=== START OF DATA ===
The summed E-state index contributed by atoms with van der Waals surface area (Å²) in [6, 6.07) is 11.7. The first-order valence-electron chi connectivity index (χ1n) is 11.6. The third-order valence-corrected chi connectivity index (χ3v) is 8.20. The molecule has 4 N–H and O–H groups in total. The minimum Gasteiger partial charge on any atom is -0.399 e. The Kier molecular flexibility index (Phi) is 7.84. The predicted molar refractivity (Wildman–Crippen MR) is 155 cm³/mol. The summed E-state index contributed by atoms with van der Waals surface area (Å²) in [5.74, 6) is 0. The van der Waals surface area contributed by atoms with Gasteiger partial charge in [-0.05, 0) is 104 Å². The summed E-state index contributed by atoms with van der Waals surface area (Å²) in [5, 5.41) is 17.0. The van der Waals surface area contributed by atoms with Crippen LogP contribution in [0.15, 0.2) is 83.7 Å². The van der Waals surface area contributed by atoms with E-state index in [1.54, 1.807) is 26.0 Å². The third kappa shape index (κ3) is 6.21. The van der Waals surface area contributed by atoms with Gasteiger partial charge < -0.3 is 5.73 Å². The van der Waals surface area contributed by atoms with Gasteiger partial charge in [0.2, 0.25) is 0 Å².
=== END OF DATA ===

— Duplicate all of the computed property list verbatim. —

The summed E-state index contributed by atoms with van der Waals surface area (Å²) in [6, 6.07) is 11.7. The first-order valence-electron chi connectivity index (χ1n) is 11.6. The third-order valence-corrected chi connectivity index (χ3v) is 8.20. The molecule has 4 N–H and O–H groups in total. The minimum Gasteiger partial charge on any atom is -0.399 e. The Kier molecular flexibility index (Phi) is 7.84. The predicted molar refractivity (Wildman–Crippen MR) is 155 cm³/mol. The summed E-state index contributed by atoms with van der Waals surface area (Å²) in [5.74, 6) is 0. The van der Waals surface area contributed by atoms with Gasteiger partial charge in [-0.05, 0) is 104 Å². The summed E-state index contributed by atoms with van der Waals surface area (Å²) in [5, 5.41) is 17.0. The van der Waals surface area contributed by atoms with Crippen LogP contribution in [0.15, 0.2) is 83.7 Å². The van der Waals surface area contributed by atoms with E-state index in [1.54, 1.807) is 26.0 Å². The third kappa shape index (κ3) is 6.21. The van der Waals surface area contributed by atoms with Gasteiger partial charge < -0.3 is 5.73 Å². The van der Waals surface area contributed by atoms with Gasteiger partial charge in [0.2, 0.25) is 0 Å².